Toxoplasmosis TestSkip to the navigation
A toxoplasmosis test is a blood test that checks for antibodies to the Toxoplasma gondii parasite. Your body's natural defense system (immune system) will make these antibodies only if you have been infected by this tiny parasite. The amount and type of antibodies you have shows whether your infection is recent or occurred in the past. More than one blood test may be done over several weeks.
For most people, toxoplasmosis is not dangerous and goes away on its own. But if a pregnant woman becomes infected and passes it on to her growing baby (fetus), it can cause blindness and brain damage in the fetus.
You can become infected by eating food such as undercooked or raw meat from an infected animal or by handling an infected cat or its stool (feces). After you have been infected, you will have antibodies to Toxoplasma gondii for the rest of your life, so you cannot be infected again.
Why It Is Done
A toxoplasmosis test is done to check if a:
- Pregnant woman has antibodies from a toxoplasmosis infection. If she has the IgG type of antibody, that means an infection occurred in the past and the baby does not have a chance of becoming infected. If she has the IgM type of antibody, that means the infection is recent and the baby does have a chance of becoming infected.
- Baby has toxoplasmosis.
- Person with a weakened immune system, such as someone who has HIV, has a chance of getting a toxoplasmosis infection.
How To Prepare
Tell your doctor if you are pregnant and have contact with a cat or clean a cat's litter box. Before your blood is drawn, let your doctor know if you have bleeding or clotting problems, or if you take blood-thinning medicine.
You do not need to do anything else before you have this test.
How It Is Done
The health professional taking a sample of your blood will:
- Wrap an elastic band around your upper arm to stop the flow of blood. This makes the veins below the band larger so it is easier to put a needle into the vein.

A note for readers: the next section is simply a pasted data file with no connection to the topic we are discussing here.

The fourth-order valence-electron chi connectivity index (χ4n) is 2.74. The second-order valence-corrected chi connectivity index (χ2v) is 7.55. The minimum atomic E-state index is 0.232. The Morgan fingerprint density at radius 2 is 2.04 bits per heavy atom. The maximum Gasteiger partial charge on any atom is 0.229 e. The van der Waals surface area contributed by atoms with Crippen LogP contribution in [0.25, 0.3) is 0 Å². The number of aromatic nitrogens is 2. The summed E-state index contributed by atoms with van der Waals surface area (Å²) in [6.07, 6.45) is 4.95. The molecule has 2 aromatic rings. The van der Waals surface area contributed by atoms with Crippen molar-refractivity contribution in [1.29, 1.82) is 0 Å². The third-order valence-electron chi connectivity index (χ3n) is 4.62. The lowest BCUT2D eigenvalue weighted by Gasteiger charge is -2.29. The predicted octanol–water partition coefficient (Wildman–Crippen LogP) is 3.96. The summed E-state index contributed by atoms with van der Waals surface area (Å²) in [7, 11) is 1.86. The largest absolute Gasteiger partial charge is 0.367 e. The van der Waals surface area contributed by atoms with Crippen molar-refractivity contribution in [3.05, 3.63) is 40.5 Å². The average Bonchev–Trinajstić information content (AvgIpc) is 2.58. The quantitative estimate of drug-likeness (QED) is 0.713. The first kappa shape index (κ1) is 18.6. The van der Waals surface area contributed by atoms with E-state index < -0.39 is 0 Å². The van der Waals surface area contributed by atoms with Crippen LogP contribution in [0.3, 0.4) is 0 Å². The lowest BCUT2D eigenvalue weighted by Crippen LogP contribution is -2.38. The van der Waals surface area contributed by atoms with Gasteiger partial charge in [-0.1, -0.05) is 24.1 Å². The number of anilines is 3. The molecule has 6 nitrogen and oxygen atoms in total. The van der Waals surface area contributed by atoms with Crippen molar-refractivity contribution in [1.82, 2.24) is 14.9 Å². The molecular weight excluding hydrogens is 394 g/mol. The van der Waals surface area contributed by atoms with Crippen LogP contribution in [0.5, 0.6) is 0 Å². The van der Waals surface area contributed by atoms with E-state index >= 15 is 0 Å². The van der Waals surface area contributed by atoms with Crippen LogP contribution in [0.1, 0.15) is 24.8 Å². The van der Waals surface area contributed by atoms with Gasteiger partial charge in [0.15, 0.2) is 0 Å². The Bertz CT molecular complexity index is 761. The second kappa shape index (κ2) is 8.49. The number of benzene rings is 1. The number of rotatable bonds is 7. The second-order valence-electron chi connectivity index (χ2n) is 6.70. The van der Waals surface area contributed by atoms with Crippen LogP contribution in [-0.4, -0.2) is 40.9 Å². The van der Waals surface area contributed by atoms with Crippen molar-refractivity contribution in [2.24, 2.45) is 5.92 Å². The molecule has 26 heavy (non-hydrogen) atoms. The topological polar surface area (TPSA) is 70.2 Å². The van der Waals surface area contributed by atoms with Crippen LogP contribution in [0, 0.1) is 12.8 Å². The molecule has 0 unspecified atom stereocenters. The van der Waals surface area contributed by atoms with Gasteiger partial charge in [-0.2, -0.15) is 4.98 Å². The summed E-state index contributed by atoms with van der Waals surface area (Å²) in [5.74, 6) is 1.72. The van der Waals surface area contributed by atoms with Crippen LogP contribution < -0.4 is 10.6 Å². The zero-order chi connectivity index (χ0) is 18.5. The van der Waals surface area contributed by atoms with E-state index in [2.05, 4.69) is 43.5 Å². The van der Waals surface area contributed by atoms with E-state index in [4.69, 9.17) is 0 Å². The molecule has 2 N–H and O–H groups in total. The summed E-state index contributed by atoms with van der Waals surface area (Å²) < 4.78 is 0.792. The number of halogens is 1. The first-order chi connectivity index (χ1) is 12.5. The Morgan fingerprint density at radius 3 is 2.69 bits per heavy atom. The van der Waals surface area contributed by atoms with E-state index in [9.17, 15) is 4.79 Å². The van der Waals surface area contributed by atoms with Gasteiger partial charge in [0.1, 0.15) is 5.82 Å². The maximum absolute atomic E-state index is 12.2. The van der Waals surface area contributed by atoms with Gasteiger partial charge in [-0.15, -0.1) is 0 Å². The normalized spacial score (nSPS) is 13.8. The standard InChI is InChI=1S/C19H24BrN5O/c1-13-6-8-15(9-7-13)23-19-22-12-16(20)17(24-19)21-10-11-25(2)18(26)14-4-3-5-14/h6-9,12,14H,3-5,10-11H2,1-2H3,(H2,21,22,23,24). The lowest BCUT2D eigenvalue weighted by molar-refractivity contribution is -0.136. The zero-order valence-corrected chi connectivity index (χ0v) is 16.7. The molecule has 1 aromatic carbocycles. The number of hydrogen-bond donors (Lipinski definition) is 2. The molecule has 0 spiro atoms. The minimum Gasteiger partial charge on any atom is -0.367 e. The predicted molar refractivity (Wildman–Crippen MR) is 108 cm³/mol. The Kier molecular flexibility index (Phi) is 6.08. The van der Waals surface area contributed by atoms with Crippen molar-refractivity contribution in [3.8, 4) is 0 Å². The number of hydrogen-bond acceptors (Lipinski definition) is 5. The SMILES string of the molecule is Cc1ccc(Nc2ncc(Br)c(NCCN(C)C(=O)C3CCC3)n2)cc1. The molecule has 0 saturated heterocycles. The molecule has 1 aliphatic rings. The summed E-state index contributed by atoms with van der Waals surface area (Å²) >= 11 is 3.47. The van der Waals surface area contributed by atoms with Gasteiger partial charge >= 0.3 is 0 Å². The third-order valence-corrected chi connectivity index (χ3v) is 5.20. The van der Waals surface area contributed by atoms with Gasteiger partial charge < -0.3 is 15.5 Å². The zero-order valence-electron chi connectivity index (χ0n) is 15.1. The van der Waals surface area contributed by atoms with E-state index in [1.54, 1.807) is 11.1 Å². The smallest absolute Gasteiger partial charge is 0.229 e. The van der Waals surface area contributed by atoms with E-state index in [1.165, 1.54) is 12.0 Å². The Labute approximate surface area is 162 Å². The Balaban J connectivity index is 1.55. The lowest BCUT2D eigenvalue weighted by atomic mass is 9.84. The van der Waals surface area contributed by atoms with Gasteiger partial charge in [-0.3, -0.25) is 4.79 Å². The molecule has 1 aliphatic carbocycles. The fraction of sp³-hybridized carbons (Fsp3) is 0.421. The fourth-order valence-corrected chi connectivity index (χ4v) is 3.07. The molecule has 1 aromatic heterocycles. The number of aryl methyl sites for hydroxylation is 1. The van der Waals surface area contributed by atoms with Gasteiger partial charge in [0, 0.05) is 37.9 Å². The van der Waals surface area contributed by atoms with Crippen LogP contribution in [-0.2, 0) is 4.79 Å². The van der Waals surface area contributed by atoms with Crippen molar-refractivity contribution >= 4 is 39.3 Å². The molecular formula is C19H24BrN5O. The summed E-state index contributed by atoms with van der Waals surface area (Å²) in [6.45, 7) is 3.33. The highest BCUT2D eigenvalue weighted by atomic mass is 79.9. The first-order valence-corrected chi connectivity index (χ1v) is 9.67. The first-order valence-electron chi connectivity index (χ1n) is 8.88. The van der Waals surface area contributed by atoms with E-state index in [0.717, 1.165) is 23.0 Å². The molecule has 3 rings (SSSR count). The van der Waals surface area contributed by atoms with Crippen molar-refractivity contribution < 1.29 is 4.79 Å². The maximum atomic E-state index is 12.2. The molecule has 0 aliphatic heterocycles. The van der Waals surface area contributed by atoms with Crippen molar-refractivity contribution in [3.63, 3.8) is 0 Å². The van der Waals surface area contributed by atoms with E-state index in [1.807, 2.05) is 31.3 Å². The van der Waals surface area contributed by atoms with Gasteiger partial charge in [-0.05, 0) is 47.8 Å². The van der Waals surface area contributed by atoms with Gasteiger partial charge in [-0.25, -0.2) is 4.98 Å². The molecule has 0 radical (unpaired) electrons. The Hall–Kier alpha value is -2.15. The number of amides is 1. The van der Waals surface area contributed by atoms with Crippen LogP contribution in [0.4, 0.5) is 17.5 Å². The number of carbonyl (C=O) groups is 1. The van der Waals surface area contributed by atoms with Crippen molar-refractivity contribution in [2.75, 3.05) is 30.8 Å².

- Clean the needle site with alcohol.
- Put the needle into the vein. More than one needle stick may be needed.
- Attach a tube to the needle to fill it with blood.
- Remove the band from your arm when enough blood is collected.
- Apply a gauze pad or cotton ball over the needle site as the needle is removed.
- Apply pressure to the site and then a bandage.
How It Feels
The blood sample is taken from a vein in your arm. An elastic band is wrapped around your upper arm. It may feel tight. You may feel nothing at all from the needle, or you may feel a quick sting or pinch.
There is very little chance of problems from having blood drawn from a vein. You may get a small bruise at the site. You can lower your chance of bruising by keeping pressure on the site for several minutes.
In rare cases, the vein may become swollen after the blood sample is taken. This problem is called phlebitis. You can use a warm compress several times a day to treat this.
Ongoing bleeding can be a problem for people with bleeding disorders. Aspirin, warfarin (Coumadin), and other blood-thinning medicines can make bleeding more likely. If you have bleeding or clotting problems, or if you take blood-thinning medicine, tell the doctor before your blood is drawn.